Miami mayor says docked cruises affect 'the local economy tremendously'
Miami mayor: Docked cruises affect ‘the entire economy of the city’
Miami mayor Francis Suarez says he supports ‘everyone who is trying to fight to get cruising happening as quickly as possible,’ including Florida Gov. Ron DeSantis, who sued the federal government over a failure to lift restrictions on cruise ships.
Miami mayor Francis Suarez argued on "Varney & Co." on Tuesday that docked cruises are causing a "major issue" and affecting "the local economy tremendously."
Suarez went on to say that he supports "everyone who is trying to fight to get cruising happening as quickly as possible," including Florida Gov. Ron DeSantis, who sued the federal government last week over a failure to lift restrictions on cruise ships as the U.S. stages its recovery from the coronavirus pandemic.
The Centers for Disease Control and Prevention (CDC) first issued a no-sail order on March 14, 2020, and the agency continues to have restrictions in effect until at least November 2021.
The lawsuit alleges that the CDC lacks the authority to shut down the cruise industry, and that even if it has the power to do so, its decision violated the Administrative Procedure Act for being "arbitrary and capricious" and for not going through the standard notice and comment period.
The CDC technically lifted the no-sail order in October 2020, but the complaint claims that in practice it remains in effect through a conditional sailing order that is effective until Nov. 1, 2021. That order only allows cruise ships to sail if their companies complete a four-phase process that includes setting up lab testing of onboard crew in U.S. waters, simulated test voyages meant to see if they can mitigate infections, a certification process, and then finally "a return to passenger voyages in a manner that mitigates the risk of COVID-19."
According to the lawsuit, no cruise line has even started the second phase.
YOUTUBE PULLS FLORIDA GOV. DESANTIS CORONAVIRUS ROUNDTABLE VIDEO
DeSantis, speaking at the news conference, said that while Florida’s unemployment rate is below the national average, Dade County’s rate is higher mainly because of the no-sail order. The lawsuit states that in 2019 the cruise industry provided for nearly 159,000 jobs in Florida that paid a total income of $8.1 billion.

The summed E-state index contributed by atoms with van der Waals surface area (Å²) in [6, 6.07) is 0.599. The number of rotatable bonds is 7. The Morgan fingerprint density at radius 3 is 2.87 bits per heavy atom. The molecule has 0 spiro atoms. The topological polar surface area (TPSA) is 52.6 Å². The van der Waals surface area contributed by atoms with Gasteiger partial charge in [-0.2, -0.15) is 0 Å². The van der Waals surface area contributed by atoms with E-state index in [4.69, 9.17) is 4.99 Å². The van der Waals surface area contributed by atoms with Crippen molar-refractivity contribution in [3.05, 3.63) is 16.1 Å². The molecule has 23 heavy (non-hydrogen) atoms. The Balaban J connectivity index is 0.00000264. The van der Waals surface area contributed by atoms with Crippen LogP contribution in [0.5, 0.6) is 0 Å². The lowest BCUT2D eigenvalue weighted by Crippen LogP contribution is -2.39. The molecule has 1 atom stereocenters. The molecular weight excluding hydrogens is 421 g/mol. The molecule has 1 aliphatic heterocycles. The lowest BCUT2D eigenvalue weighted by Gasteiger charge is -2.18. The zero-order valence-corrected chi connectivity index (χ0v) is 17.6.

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Florida AG on the cruise industry
On Tuesday, Suarez said he hopes the CDC comes "to their senses and allow cruising to happen."
Suarez explained that the damage to the Miami economy has been "incalculable."
He said that the continued shut down of the cruise industry "not only affects the cruise industry itself, which employs thousands of people and not only does it affect the clients who enjoy it and who often times save money to take their own vacation on a cruise ship, it also affects the local economy tremendously."
"Many people come to Miami a day or two in advance, stay here, eat at our restaurants, stay in our hotels and so it affects the entire ecosystem, the entire economy of the city not having the cruise ships sailing," he continued.
A CDC spokesperson did not immediately respond to FOX Business’ request for comment on Suarez’s statements or DeSantis’ lawsuit.
Host Stuart Varney noted that Suarez wants cruises to resume sailing by July 1 and asked if he thinks he has "a good shot" at meeting that goal.
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"We hope so," Suarez responded, noting that "the vaccine is taking significant hold right now" and that there are currently less patients in Miami hospitals.
"So we think we have a significant roadmap to help get the cruise industry going and making sure people are vaccinated and making sure people are tested," Suarez told Varney.
"People are traveling all over the country and all over the world and are doing it safely so yes, there are ways to make sure it can be done in a safe manner and so it should start immediately."
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Fox News’ Ronn Blitzer and Kelly Laco contributed to this report.
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